Context: Modern lifestyle, with its lack of everyday physical activity and exercise training, predisposes people to chronic diseases such as diabetes mellitus, obesity, hypertension, and coronary artery diseases. Brisk walking as a simple and safe form of exercise is undisputedly an effective measure to counteract sedentary lifestyle risks even in the most unfit and could lead to a reduction of the prevalence of chronic diseases in all populations. The purpose of this review is to systematically summarize, analyze, and interpret the health benefits of Nordic walking (walking with poles), and to compare it to brisk walking and jogging.
Evidence acquisition: A systematic and comprehensive literature search was performed between November 2010 and May 2012. Data were analyzed between April 2011 and May 2012.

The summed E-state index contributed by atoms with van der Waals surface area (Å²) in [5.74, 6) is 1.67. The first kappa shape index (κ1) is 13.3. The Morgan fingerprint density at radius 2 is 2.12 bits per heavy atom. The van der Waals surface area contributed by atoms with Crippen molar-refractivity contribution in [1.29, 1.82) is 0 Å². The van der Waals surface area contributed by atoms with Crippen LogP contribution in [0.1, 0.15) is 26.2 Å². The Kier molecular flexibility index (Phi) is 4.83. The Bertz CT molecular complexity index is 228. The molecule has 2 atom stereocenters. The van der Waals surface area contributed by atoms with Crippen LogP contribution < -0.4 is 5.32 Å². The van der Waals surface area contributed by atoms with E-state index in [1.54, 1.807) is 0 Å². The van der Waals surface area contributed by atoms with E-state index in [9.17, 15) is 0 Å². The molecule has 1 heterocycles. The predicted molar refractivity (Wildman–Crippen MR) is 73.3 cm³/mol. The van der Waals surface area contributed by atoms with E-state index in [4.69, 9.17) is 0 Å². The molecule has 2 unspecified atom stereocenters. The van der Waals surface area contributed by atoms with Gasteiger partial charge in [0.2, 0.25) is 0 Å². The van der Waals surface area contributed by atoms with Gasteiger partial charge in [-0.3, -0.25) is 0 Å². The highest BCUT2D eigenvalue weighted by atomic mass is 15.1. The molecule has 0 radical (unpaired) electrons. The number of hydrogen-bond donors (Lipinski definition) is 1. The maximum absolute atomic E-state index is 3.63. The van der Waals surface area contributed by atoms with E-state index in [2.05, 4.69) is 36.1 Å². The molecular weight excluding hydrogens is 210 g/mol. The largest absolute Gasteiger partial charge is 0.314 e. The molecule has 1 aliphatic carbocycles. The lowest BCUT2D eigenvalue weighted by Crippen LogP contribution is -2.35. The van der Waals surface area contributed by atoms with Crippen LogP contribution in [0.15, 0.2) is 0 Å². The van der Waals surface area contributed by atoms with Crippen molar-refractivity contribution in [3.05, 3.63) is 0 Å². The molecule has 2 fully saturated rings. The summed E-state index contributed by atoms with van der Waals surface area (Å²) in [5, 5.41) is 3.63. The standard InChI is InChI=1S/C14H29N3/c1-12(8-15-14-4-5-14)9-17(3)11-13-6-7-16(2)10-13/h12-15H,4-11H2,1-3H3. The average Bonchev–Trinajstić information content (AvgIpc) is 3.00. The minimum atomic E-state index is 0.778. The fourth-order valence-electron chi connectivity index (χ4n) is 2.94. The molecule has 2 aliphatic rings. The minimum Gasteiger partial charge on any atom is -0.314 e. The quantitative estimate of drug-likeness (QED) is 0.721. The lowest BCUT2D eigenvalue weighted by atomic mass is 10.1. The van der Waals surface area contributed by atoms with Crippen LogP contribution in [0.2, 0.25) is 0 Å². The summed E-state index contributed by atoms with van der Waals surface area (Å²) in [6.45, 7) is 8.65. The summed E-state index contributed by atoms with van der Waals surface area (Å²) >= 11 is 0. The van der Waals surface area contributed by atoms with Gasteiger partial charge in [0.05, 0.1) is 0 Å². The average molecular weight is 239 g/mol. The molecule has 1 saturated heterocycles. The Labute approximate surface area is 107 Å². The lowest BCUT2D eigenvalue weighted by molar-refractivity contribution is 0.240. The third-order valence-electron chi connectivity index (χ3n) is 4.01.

Evidence synthesis: Sixteen RCTs with a total of 1062 patients and 11 observational studies with 831 patients were identified. The current analysis revealed that with regard to short- and long-term effects on heart rate, oxygen consumption, quality of life, and other measures, Nordic walking is superior to brisk walking without poles and in some endpoints to jogging.
Conclusions: Nordic walking exerts beneficial effects on resting heart rate, blood pressure, exercise capacity, maximal oxygen consumption, and quality of life in patients with various diseases and can thus be recommended to a wide range of people as primary and secondary prevention.
Copyright © 2013 American Journal of Preventive Medicine. Published by Elsevier Inc. All rights reserved.